TAMPA, Fla. (AP) Masahiro Tanaka impressed Austin Romine when the Japanese star threw batting practice for the first time with the New York Yankees.
The right-hander threw 25 pitches Friday morning at Steinbrenner Field, facing five batters for five pitches each. Romine, tracking the ball in the batter's box without swinging, watched five pitches go by and marveled. At one point, Romine turned around and asked catcher Brian McCann what pitch Tanaka had thrown. Turns out it was his famous splitter.
"I've never seen the ball move like that before," Romine said.
Tanaka had thrown three bullpen sessions since arriving the United States after agreeing to a $155 million, seven-year contract.
Manager Joe Girardi and general manager Brian Cashman watched from behind the batting cage.
Minor-leaguer Adonis Garcia hit a slow grounder up the middle, but two pitches later swung and missed a darting, downward pitch.
"As good as advertised," McCann said. "I know it's only a live bullpen, but you can tell he's got the stuff. He's got a great split. It really falls off the table. His motion is completely the same as his fastball, and that's the key to getting swings and misses."
Tanaka went 24-0 with a 1.27 ERA last year and led the Rakuten Golden Eagles to their first Japan Series title.
"I'm think I'm getting into the rhythm of this whole thing," Tanaka said through an interpreter. "I feel pretty good about what I did today."
Tanaka hadn't faced a hitter since getting the final out for a save in Game 7 of the Japan Series. He smiled and made a decisive downward movement with his arm when asked if his last pitch in that game was a great one.
Girardi said he might separate Tanaka and Japanese veteran Hiroki Kuroda in New York's rotation because of their pitching styles.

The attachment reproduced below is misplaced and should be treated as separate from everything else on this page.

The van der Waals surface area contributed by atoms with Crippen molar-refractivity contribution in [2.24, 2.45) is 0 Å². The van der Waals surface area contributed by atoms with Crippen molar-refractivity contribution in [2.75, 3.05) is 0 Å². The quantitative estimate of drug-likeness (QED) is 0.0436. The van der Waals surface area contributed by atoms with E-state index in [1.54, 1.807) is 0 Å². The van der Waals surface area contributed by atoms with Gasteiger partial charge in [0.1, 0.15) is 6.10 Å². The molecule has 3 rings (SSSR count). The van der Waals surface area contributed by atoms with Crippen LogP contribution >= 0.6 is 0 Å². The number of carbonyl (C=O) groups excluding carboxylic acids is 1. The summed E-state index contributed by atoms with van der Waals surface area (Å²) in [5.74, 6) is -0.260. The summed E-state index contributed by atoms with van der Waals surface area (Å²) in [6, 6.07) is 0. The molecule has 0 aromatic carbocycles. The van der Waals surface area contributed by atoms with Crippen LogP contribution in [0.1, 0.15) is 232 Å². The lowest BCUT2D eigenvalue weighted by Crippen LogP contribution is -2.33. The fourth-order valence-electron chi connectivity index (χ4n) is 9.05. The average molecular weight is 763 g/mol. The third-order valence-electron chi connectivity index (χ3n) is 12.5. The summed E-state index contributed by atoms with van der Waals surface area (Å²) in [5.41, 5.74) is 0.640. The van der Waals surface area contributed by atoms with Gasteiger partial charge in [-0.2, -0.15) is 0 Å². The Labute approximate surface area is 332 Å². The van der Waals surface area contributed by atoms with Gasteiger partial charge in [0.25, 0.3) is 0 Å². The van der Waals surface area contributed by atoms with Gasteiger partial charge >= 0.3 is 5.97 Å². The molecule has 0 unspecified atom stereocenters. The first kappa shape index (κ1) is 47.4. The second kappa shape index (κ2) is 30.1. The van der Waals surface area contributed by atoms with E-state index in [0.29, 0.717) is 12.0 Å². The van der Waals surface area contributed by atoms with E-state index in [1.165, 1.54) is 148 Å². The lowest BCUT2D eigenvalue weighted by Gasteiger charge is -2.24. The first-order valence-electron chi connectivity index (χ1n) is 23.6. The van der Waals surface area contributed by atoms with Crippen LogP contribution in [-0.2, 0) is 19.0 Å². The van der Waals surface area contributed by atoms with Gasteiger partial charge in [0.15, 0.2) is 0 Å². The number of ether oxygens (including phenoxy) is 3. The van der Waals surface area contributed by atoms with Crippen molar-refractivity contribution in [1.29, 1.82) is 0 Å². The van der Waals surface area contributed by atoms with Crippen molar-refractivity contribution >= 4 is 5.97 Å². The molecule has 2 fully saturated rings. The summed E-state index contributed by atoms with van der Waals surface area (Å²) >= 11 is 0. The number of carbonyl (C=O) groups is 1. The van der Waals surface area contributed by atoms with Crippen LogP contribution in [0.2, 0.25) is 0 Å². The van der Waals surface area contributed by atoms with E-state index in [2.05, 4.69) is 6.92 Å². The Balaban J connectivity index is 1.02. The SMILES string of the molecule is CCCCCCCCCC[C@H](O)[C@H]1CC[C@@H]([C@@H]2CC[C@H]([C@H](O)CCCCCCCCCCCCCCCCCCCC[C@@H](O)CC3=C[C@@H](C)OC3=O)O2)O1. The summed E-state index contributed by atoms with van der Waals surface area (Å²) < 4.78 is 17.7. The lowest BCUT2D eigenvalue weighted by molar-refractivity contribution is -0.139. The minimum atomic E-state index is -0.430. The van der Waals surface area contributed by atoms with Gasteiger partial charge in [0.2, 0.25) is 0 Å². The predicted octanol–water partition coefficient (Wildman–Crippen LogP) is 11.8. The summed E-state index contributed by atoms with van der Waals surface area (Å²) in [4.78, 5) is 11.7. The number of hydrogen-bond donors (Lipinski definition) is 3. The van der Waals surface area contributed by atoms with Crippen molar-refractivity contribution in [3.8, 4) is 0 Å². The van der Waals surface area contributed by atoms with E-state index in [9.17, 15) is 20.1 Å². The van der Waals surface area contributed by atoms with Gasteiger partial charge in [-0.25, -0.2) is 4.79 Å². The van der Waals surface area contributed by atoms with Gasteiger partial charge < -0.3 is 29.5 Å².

"There is similarities, and it's probably what is taught there," Girardi said. "You always think about what's the best way to line up your rotation so there's a different look every day, so obviously that's something to consider."
Kuroda, CC Sabathia and Ivan Nova also threw batting practice.
Sabathia, coming off a 14-13 record in his poorest big league season, threw 25 pitches. The left-hander reported at 275 pounds, 40 below his high in 2010.
"I feel strong," he said. "I don't feel any fatigue, anything like that. I didn't throw a lot of strikes today, but I can live that with throwing at 100 percent. I threw all offseason. I'm ahead of where I was last spring. Maybe even the spring before just from all the work I've been doing. I'm encouraged by the way I feel."
Sabathia's fastball velocity dropped from 93.9 mph in 2011 to 92.4 in 2012 to 91.3 last year, according to fangraphs.com. Following elbow surgery in October 2012, his fastball average barely topped 90 in the first two months of last season.
"I'll stay within myself," Sabathia said. "Not try to overthrow. At times last year I got caught up in that. Wanted to overthrow, and that's when things started changing. Arm angle and different things like that. If I'm healthy, I'll just stay within myself and use what I have."
"After having a bad year last year and not helping the team, we want to get back to the playoffs, and I think it starts with me," Sabathia said.
NOTES: Nova threw 35 pitches and Kuroda 25. ... 1B Mark Teixeira, returning from right wrist surgery last July, said he's about a week away from taking batting practice against a pitcher and hopes to play in spring training games starting sometime in the first week of March. ... OF Alfonso Soriano missed his second straight workout because of flu but worked in the weight room, according to Girardi. ... Pitching coach Larry Rothschild normally ends BP with a pitcher throwing two pitchouts. He had a different twist for Nova, having him throw two intentional walk pitches.